A few weeks ago, at the end of a hike to the top of a volcano, we sat basking in the natural springs, dirty sneakers saturated with ash dust, thrown to the side of the rocks.
“Did you bring your slippers for after?” the girl I was with asked me.
I shook my head, cursing myself for being so unorganised. We had woken up late, cue me, throwing things into the back pack last minute. Water, sunglasses and sunscreen were the only essentials I had thought to pack in my sleepy haze, throwing in a swim suit last minute for good measure.
She threw her head back and laughed. “See! This is how I know that I’m ready to be a mom!”.
Her words have been playing in my head like an annoying song that gets jammed in the brain on repeat, ever since. How come at thirty years old, I wasn’t able to organise myself for a day trip, and yet here I was, daydreaming of a not so distant future that contained babies? I really ought to raise the bar to this girls’ level, I told myself. Yes… me, myself and I had work to do.
And no, I do not mean the song by Haddaway, but you can listen to it here if I’ve put you in the mood for it.
“Here, I’ll forward the link to you now, and tell me your score!!!” My flatmate bounded enthusiastically out of the room in search for her phone so she could ping the quizto my inbox. We’d spent the evening gabbing away at the dining room table about “The 5 Love Languages” after she came across it on a podcast. “It’s a book you know.” My other flatmate chipped in. “I’ve got it on my kindle if you want to borrow it.”
Love languages? There are approximately six thousand, five hundred spoken languages in the world, and I had only learned one – how the hell was I supposed to understand five new ones all about L O V E ?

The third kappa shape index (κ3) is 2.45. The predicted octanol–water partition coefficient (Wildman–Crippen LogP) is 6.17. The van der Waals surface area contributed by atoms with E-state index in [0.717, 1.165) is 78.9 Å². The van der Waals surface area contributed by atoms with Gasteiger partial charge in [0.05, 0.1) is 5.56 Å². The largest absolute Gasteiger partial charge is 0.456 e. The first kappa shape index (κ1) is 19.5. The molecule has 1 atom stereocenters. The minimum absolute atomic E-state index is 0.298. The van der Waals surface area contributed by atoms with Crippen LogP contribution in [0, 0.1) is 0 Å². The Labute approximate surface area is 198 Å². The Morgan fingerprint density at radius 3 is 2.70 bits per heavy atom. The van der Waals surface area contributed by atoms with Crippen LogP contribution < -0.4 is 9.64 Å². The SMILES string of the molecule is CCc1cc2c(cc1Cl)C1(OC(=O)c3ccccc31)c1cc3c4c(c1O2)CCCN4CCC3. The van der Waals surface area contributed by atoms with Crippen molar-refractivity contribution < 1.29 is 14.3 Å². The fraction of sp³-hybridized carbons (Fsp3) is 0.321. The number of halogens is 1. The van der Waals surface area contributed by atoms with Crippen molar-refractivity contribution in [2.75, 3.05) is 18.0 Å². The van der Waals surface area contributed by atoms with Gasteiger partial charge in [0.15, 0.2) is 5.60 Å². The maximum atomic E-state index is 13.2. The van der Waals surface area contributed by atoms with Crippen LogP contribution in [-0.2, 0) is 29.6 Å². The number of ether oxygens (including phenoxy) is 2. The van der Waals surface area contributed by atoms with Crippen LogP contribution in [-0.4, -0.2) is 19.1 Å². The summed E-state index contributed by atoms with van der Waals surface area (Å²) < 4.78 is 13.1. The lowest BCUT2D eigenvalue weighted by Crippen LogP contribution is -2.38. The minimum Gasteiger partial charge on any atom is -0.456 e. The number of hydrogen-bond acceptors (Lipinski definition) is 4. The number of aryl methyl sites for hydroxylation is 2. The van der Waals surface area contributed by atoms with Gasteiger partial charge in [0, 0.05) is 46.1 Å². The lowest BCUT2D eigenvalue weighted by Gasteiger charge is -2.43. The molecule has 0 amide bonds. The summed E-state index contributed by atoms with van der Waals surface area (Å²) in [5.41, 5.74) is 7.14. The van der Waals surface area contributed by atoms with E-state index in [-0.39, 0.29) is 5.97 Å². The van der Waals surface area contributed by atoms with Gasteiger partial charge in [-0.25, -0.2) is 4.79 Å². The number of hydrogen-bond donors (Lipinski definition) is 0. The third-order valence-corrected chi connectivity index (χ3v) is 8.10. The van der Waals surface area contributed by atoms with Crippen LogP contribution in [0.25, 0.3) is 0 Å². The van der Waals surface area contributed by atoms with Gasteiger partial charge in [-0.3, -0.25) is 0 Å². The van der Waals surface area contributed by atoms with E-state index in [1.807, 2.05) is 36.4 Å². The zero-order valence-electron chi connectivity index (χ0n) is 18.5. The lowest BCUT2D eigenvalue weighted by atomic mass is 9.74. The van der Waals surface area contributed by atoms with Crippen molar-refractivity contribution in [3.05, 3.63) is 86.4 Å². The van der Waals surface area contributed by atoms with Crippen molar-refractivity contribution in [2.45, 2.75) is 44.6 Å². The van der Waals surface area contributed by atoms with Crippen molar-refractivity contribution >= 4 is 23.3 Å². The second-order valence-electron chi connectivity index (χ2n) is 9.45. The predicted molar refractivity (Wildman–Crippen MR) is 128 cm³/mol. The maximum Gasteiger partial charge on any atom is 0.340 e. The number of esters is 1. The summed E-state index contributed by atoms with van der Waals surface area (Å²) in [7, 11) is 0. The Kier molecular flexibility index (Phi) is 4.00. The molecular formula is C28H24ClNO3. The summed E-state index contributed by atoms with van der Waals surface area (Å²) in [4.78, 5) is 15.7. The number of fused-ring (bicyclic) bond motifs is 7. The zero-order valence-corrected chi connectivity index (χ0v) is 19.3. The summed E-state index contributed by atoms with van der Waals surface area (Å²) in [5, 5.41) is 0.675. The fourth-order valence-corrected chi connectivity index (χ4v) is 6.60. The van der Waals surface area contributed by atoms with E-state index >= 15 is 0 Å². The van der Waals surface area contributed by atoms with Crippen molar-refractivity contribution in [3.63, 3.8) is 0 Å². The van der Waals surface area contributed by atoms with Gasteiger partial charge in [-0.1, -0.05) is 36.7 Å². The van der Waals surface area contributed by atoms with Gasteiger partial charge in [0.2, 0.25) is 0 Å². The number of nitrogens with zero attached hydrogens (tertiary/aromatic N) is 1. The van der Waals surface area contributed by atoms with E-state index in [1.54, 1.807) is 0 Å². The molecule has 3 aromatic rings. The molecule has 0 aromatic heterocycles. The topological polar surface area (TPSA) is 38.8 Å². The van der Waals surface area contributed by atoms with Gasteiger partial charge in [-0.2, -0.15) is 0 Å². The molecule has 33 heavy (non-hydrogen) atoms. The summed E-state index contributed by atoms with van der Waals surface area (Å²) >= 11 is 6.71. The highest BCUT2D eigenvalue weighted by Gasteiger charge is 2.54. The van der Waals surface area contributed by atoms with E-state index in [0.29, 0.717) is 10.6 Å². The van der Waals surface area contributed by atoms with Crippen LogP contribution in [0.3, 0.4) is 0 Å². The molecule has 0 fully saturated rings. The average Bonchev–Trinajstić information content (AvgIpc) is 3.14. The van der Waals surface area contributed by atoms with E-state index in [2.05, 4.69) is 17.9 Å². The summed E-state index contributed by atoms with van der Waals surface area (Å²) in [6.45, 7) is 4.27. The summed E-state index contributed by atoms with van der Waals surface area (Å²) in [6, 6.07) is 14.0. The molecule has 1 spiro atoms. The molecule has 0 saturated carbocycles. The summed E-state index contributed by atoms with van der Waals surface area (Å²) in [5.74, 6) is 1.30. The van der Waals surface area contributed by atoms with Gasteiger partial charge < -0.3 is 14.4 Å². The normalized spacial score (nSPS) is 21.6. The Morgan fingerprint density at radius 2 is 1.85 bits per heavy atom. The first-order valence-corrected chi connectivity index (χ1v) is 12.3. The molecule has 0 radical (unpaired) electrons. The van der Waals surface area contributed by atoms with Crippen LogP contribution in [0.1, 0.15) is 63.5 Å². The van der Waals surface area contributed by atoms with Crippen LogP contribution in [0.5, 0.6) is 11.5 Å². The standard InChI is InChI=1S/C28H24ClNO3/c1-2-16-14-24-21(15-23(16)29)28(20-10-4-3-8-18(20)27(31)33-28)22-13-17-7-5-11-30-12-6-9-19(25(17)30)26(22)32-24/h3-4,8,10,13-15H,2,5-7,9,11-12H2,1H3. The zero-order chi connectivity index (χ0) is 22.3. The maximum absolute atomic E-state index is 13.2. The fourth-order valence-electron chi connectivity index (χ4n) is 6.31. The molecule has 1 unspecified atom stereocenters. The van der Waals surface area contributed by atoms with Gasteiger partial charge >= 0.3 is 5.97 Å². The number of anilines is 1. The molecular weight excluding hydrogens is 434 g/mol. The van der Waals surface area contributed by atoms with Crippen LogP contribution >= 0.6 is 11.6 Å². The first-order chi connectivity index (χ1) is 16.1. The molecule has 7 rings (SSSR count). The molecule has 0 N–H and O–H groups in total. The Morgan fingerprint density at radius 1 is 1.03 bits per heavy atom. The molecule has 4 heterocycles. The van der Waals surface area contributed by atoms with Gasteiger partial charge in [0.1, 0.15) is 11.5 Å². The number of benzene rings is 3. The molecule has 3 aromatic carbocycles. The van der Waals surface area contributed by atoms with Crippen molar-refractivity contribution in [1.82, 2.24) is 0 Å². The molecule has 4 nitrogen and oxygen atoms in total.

In the hook up culture of today’s millennial generation, there is an abundance of apps that make causal encounters easier than ever before, including Tinder, Bumble and Happ’n to name a few, but in a world where one night stands are a mere click away and sex is pretty much readily available, the flip side is an generation who value monogamy and fidelity more than ever.
Sat on the sofa eating Pad Thai and half watching Eternal Sunshine of the Spotless Mind, my good friend (who’s never short of verbal ammunition for my blog) was talking to me about newly acquired boyfriends. To be more specific, she was talking about a mutual colleague of ours who recently coupled up, and has already moved into his place after only two months of dating.
A couple of months ago, while I was round at one of my friends apartments for one of our ‘Come Dine With Me’ dinner nights. Catching up, we were all talking about our latest gossip and what we’d been up to, and when it came to my gossip which was distinctly lacking, I made no qualms to hide how fed up I’d been feeling lately.
Being brave isn’t a word that I’d normally use to describe myself. In fact, I don’t really consider myself brave at all. I’d normally consider myself a low-risk taker, probably because I am an only child and a Virgo (except when it comes to buying trainers – on that note, I’m a bit of a gambler!).
It’s lent, and despite being a non-practicing catholic, my inner seven-year-old self (she’s always there) still kind of feels some moral obligation from my catholic education to give something up for Lent, just incase there really is a Heaven when we die. If you don’t know what lent actually entails, it’s a whole forty days and forty nights of going without something, to represent Jesus trekking through the desert without food and water for the same length of time.